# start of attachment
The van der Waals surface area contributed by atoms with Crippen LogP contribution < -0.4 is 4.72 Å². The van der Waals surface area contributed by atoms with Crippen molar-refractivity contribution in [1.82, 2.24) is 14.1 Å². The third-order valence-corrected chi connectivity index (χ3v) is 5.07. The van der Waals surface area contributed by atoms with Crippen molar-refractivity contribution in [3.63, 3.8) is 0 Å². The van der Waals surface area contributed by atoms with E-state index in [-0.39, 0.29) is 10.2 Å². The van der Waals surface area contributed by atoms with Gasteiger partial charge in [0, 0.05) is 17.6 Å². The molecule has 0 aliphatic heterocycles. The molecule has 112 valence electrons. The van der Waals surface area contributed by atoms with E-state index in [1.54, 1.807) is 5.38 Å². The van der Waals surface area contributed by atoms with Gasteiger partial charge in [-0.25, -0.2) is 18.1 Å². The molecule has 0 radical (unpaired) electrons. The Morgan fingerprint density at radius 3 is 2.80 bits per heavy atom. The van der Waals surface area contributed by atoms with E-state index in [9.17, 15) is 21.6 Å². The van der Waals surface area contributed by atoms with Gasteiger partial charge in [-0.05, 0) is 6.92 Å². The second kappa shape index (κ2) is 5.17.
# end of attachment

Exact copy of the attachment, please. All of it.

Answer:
The van der Waals surface area contributed by atoms with Crippen LogP contribution < -0.4 is 4.72 Å². The van der Waals surface area contributed by atoms with Crippen molar-refractivity contribution in [1.82, 2.24) is 14.1 Å². The third-order valence-corrected chi connectivity index (χ3v) is 5.07. The van der Waals surface area contributed by atoms with Crippen molar-refractivity contribution in [3.63, 3.8) is 0 Å². The van der Waals surface area contributed by atoms with E-state index in [-0.39, 0.29) is 10.2 Å². The van der Waals surface area contributed by atoms with Gasteiger partial charge in [0, 0.05) is 17.6 Å². The molecule has 0 aliphatic heterocycles. The molecule has 112 valence electrons. The van der Waals surface area contributed by atoms with E-state index in [1.54, 1.807) is 5.38 Å². The van der Waals surface area contributed by atoms with Gasteiger partial charge in [-0.25, -0.2) is 18.1 Å². The molecule has 0 radical (unpaired) electrons. The Morgan fingerprint density at radius 3 is 2.80 bits per heavy atom. The van der Waals surface area contributed by atoms with E-state index in [9.17, 15) is 21.6 Å². The van der Waals surface area contributed by atoms with Gasteiger partial charge in [-0.05, 0) is 6.92 Å². The second kappa shape index (κ2) is 5.17.